The Paris agreement five years on: is it strong enough to avert climate catastrophe?

With Trump no longer a threat, there is a sense of optimism around what the accord could achieve – but only if countries meet their targets

No one who was in the hall that winter evening in a gloomy conference centre on the outskirts of the French capital will ever forget it. Tension had been building throughout the afternoon, as after two weeks of fraught talks the expected resolution was delayed and then delayed yet again. Rumours swirled – had the French got it wrong? Was another climate failure approaching, the latest botched attempt at solving the world’s global heating crisis?

Finally, as the mood in the hall was growing twitchy, the UN security guards cleared the platform and the top officials of the landmark Paris climate talks took to the podium. For two weeks, 196 countries had huddled in countless meetings, wrangling over dense pages of text, scrutinising every semicolon. And they had finally reached agreement. Laurent Fabius, the French foreign minister in charge of the gruelling talks, looking exhausted but delighted, reached for his gavel and brought it down with a resounding crack. The Paris agreement was approved at last.

Nicholas Stern, the climate economist, found himself hugging Xia Zhenhua, the normally reserved Chinese minister, while whoops and shouts echoed round the hall. “I felt that the Paris agreement was the moment when the world decided it really had to manage climate change in a serious way,” he said. “We were all in it together, that’s what people realised.”

French Special Representative for the 2015 Paris Climate Conference.
French Special Representative for the 2015 Paris Climate Conference. Photograph: Christophe Petit Tesson/EPA

At Paris, for the first time rich and poor countries joined together in a legally binding treaty pledging to hold global heating to heating well below 2C, the scientifically-advised limit of safety, with an aspiration not to breach 1.5C above pre-industrial levels. Those two weeks of tense talks in the French capital were the climax of 25 years of tortuous negotiations on the climate, since governments were warned of the dangers of climate chaos in 1990. The failure, discord and recriminations of those decades were left behind as delegates from 196 countries hugged, wept and cheered in Paris.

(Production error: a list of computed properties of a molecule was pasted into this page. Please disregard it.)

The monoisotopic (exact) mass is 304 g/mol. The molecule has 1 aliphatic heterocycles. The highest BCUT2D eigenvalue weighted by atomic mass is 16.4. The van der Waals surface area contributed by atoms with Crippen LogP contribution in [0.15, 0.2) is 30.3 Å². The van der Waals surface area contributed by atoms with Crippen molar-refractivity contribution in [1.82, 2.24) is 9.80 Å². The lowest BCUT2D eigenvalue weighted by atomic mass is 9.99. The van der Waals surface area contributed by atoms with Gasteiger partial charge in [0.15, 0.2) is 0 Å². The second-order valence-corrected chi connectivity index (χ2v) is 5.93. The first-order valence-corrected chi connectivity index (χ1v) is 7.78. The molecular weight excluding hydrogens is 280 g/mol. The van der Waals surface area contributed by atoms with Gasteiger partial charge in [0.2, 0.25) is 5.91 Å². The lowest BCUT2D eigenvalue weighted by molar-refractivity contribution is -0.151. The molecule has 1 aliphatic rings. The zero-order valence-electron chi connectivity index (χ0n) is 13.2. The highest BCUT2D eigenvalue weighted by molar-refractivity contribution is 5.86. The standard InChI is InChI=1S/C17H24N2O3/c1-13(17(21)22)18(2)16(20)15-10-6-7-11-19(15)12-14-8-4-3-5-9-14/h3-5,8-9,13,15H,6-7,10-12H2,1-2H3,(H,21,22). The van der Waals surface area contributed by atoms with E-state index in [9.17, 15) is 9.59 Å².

Todd Stern, climate envoy to President Barack Obama, recalls: “My team and I had been working toward this for seven years … and the story of climate negotiations had so often been one of disappointment. And yet here we were and we knew that we had – all together – done a really big thing. A very special moment. An unforgettable one.”

The accord itself has proved remarkably resilient. Bringing together 196 nations in 2015 was not easy – even as Fabius brought down the gavel on the agreement, there was a little chicanery as Nicaragua had planned to object to the required consensus, but was ignored. Yet that consensus has remained robust. When the US – the world’s biggest economy and second biggest emitter – began the process of withdrawal from Paris, under President Donald Trump in 2017, a disaster might have been expected. The Kyoto 1997 protocol fell apart after the US signed but failed to ratify the agreement, leaving climate negotiations in limbo for a decade.

If Trump was hoping to wreck Paris, he was disappointed: the rest of the world shrugged and carried on. There was no exodus of other countries, although some did pursue more aggressive tactics at the annual UN talks. The key axis of China and the EU remained intact, deliberately underlined by China’s President Xi Jinping when he chose to surprise the world with a net zero emissions target at the UN general assembly in September, just as the UN election race was hotting up.


Remy Rioux, one of the French government team who led the talks, now chief executive of the French Development Agency, said: “The Paris agreement has proven to be inclusive and at scale, with the participation of countries representing 97% of global emissions, as well as that of non-state actors such as businesses, local government and financial institutions – and very resilient, precisely because it is inclusive. The Paris agreement is a powerful signal of hope in the face of the climate emergency.”

On some measures, Paris could be judged a failure. Emissions in 2015 were about 50 bn tonnes. By 2019, they had risen to about 55bn tonnes, according to the UN Environment Programme (Unep). Carbon output fell dramatically, by about 17% overall and far more in some regions, in this spring’s coronavirus lockdowns, but the plunge also revealed an uncomfortable truth: even when transport, industry and commerce grind to a halt, the majority of emissions remain intact. Far greater systemic change is needed, particularly in energy generation around the world, to meet the Paris goals.

Ban Ki-moon, former UN secretary-general, told the Guardian: “We have lost a lot of time. Five years after the agreement in Paris was adopted with huge expectations and commitment by world leaders, we have not done enough.”